Advice for a Young Economist at Heart

Shoumitro Chatterjee, who sent me that paper we discussed yesterday, writes:

I [Chatterjee] recently finished my PhD in economics from Princeton and am starting as junior faculty at Penn State. I do applied work on development using observational and administrative data, and I have a few questions:

1. Is there a difference between multiple comparisons and multiple hypothesis testing?

2. Your examples of multiple comparisons is mostly from experimental settings. I use observational data in my work. Here is my concern: think of any large scale household survey dataset — the demographic and health surveys, the PSID or the National Sample Surveys of India. Many papers use the same data. Different papers are testing different hypotheses — paper A might be running a mincer regression using the NSS and the paper B could look at the effect of neighborhood disease environment on heights. Since paper A and paper B use the same underlying data set, are they also subject to the multiple comparisons problem? (May I also request that in your blog you sometimes mention examples from papers that use large sample surveys for exposition).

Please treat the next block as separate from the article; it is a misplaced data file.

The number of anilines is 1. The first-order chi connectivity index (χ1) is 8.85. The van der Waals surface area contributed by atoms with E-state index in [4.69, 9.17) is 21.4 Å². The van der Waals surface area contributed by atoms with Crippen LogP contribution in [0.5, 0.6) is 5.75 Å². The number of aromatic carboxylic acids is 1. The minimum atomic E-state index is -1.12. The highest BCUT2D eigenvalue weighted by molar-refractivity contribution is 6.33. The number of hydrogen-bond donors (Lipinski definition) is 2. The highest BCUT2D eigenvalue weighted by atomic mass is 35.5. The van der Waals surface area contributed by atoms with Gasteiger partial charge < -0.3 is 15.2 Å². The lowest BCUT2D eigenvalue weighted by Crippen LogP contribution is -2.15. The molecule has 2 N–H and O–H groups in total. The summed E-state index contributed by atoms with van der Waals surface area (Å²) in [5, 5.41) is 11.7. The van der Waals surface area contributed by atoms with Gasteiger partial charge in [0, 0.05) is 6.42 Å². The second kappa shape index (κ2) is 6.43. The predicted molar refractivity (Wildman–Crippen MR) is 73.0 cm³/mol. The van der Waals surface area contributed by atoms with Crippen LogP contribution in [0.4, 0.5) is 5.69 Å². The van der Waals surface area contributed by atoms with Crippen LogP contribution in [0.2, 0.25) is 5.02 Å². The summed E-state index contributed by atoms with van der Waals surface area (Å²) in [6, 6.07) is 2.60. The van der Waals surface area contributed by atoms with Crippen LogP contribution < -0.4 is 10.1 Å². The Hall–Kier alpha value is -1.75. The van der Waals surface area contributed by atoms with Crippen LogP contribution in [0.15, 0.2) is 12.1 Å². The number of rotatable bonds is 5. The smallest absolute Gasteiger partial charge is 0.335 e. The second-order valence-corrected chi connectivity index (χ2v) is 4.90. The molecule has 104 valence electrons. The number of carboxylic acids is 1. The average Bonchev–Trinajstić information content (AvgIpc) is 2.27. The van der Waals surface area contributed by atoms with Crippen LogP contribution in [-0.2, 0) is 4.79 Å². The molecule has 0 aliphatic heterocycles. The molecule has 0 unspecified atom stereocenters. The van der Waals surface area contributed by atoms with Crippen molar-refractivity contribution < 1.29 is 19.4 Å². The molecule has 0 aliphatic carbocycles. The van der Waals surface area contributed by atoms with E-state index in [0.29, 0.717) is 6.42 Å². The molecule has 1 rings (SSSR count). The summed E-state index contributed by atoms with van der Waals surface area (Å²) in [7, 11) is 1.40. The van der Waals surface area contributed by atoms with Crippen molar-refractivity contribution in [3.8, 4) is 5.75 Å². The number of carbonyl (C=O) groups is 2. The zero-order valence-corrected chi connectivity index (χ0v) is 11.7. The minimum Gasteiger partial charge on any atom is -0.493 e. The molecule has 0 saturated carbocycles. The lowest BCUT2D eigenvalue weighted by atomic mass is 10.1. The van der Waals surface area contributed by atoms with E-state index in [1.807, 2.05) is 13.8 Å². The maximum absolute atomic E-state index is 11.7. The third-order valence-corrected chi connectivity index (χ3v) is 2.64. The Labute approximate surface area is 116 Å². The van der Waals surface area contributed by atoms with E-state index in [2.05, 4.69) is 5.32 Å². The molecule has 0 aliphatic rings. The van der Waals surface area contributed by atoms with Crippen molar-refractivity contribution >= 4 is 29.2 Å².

3. I was writing a paper with my co-author using the DHS. We had a economic model in mind. That had a few implications which we tested using the DHS. We could not reject the null so we gave up that idea. Next, we came up with another idea (using the DHS), again had an economic model to begin with that we wanted to test and this time it “worked”. We learn by examining the data. I know you write about this in the statistical crisis in science paper. Your recommendation is to “more fully analyze existing data” and analyze all possible comparisons. May I request you to please elaborate on this — may be with respect to my own paper?